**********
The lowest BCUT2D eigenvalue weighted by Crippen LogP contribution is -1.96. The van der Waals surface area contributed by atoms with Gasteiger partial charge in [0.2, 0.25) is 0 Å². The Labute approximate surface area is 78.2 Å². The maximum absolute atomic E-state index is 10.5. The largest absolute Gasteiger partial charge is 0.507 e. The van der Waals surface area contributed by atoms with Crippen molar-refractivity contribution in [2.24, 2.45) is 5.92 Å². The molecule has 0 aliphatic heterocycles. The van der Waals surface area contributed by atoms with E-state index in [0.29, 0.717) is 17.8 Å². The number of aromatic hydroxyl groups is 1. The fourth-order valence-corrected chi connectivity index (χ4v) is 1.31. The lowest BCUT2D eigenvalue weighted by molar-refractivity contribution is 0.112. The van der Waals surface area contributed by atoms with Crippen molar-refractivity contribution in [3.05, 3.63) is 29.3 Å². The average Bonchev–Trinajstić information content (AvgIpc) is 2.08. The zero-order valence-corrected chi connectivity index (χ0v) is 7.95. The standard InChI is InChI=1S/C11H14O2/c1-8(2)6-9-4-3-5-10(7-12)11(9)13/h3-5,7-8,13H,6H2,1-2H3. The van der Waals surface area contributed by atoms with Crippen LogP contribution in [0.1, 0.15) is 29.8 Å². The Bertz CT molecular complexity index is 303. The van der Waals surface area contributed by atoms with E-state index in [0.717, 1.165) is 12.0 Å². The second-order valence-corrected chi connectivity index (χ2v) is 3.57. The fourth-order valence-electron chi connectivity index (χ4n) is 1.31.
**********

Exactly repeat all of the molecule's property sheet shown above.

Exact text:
The lowest BCUT2D eigenvalue weighted by Crippen LogP contribution is -1.96. The van der Waals surface area contributed by atoms with Gasteiger partial charge in [0.2, 0.25) is 0 Å². The Labute approximate surface area is 78.2 Å². The maximum absolute atomic E-state index is 10.5. The largest absolute Gasteiger partial charge is 0.507 e. The van der Waals surface area contributed by atoms with Crippen molar-refractivity contribution in [2.24, 2.45) is 5.92 Å². The molecule has 0 aliphatic heterocycles. The van der Waals surface area contributed by atoms with E-state index in [0.29, 0.717) is 17.8 Å². The number of aromatic hydroxyl groups is 1. The fourth-order valence-corrected chi connectivity index (χ4v) is 1.31. The lowest BCUT2D eigenvalue weighted by molar-refractivity contribution is 0.112. The van der Waals surface area contributed by atoms with Crippen molar-refractivity contribution in [3.05, 3.63) is 29.3 Å². The average Bonchev–Trinajstić information content (AvgIpc) is 2.08. The zero-order valence-corrected chi connectivity index (χ0v) is 7.95. The standard InChI is InChI=1S/C11H14O2/c1-8(2)6-9-4-3-5-10(7-12)11(9)13/h3-5,7-8,13H,6H2,1-2H3. The van der Waals surface area contributed by atoms with Crippen LogP contribution in [0.1, 0.15) is 29.8 Å². The Bertz CT molecular complexity index is 303. The van der Waals surface area contributed by atoms with E-state index in [0.717, 1.165) is 12.0 Å². The second-order valence-corrected chi connectivity index (χ2v) is 3.57. The fourth-order valence-electron chi connectivity index (χ4n) is 1.31.